I'm currently using Humalog in the pump and planning a pregnancy. The doctor hasn't said anything about switching insulins. If your blood sugar has to be 105 before meals and no higher then 120 one hour after, how would you adjust if the Humalog peaks after 2 hours? Would it be dangerous for the baby in the meantime while the insulin is working up to the peak time?
Continuing on Humalog is fine during the pregnancy. The Humalog should not be peaking that late after infusion. You may need to adjust your infusion rate and/or carbohydrate ratio if you are getting too low after meals. The baby should be fine as long as your blood glucose is not too low or high.
Additional comments from Dr. Tessa Lebinger:I interpret your question a little differently from Dr. Jones. I believe Dr. Jones thought the problem is that you are going low after meals and has given you an appropriate answer to that problem. I am under the impression that you are concerned that your Humalog may not be working fast enough to avoid a temporary high right after you eat. I will try to give you an answer to that problem. This way you will have two answers to two different problems.
If you are concerned that your Humalog isn't working fast enough, there are a couple of possibilities to discuss with your own doctor:
Please remember not to make any changes without first consulting with your own physician.
- You may want to wait 15-45 minutes after injecting your bolus before you start to eat (as long as your blood sugar is not low or falling when you bolus). It has been my impression, that in many people, Humalog does not start working within 15 to 30 minutes, but may not start to work until 30 to 60 minutes after injection. Although I have no scientific data to support my observations, I think this often happens in people who had the more delayed and prolonged response to Regular. It is also my impression, that initially in some people, Humalog may start to work quickly, but after more prolonged use, may not start to work so quickly.
- You may want to divide your meals into 2 or 3 smaller meals.
- Keep in mind, that during pregnancy, absorption of food may be much slower than in the non pregnant state (this has nothing to do with diabetes and occurs in non-diabetic pregnant women also). Even if your Humalog doesn't seem to work fast enough when you are not pregnant, it is possible that it may work fast enough when you are pregnant and your food is absorbed more slowly. Unexpected low blood sugars can occur without warning in pregnancy, especially during the first trimester when insulin requirements may actually transiently decrease before they dramatically increase during the second and third trimester. If you are also having delayed absorption of food, you may be more prone to low blood sugars if you delay eating so be careful and test extra if you and your doctor decide to try this approach.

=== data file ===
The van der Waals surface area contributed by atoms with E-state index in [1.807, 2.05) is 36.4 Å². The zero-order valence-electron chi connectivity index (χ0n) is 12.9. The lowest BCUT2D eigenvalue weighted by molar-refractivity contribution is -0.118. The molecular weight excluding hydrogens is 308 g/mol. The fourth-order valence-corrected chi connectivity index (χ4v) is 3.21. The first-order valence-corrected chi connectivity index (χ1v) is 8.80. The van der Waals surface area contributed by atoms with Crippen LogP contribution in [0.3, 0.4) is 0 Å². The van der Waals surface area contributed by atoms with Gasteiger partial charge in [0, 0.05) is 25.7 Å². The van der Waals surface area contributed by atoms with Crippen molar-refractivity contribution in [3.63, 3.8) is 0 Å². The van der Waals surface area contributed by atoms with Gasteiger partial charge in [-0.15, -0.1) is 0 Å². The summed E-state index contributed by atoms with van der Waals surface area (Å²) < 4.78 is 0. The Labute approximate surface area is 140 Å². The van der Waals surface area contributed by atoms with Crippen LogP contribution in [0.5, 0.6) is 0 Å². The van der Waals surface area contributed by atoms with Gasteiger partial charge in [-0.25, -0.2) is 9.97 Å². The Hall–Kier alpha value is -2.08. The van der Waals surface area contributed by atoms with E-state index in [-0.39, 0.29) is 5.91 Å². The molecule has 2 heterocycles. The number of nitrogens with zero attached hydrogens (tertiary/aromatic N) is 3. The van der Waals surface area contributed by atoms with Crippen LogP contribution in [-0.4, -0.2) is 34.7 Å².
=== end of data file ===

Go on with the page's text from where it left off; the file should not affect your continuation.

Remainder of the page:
- Sometimes, no matter what you do, you just can't avoid some mild elevations of blood sugar immediately after eating and avoid low blood sugars a few hours later. You must work with your own team to figure out how to have the fewest elevations of blood sugar but still avoid serious low blood sugars.
- Good luck and remember that if you are being this careful now, before conception, and continue to work for the best control possible (keep in mind that it is impossible to have all your blood sugars normal in pregnancy -- the only way you will know you have to raise your insulin is to see some elevated blood sugars), your chances of having a healthy, normal baby are excellent. When you are working this hard for "perfect" control and see some abnormal blood sugars despite all your efforts, it is easy to get upset (and understandable). Try not to let this spoil the thrill of expecting a baby!
[Editor's comment: In an earlier question and answer, the issue of lack of information about the safety of Humalog during pregnancy, and a preliminary report of problems during pregnancy while using this product, was discussed. I've not seen any further concerns since then. WWQ]
Last Updated: Tuesday April 06, 2010 15:09:11
This Internet site provides information of a general nature and is designed for educational purposes only. If you have any concerns about your own health or the health of your child, you should always consult with a physician or other health care professional.
This site is published by Children With Diabetes, Inc, which is responsible for its contents.
© Children with Diabetes, Inc. 1995-2013. Comments and Feedback.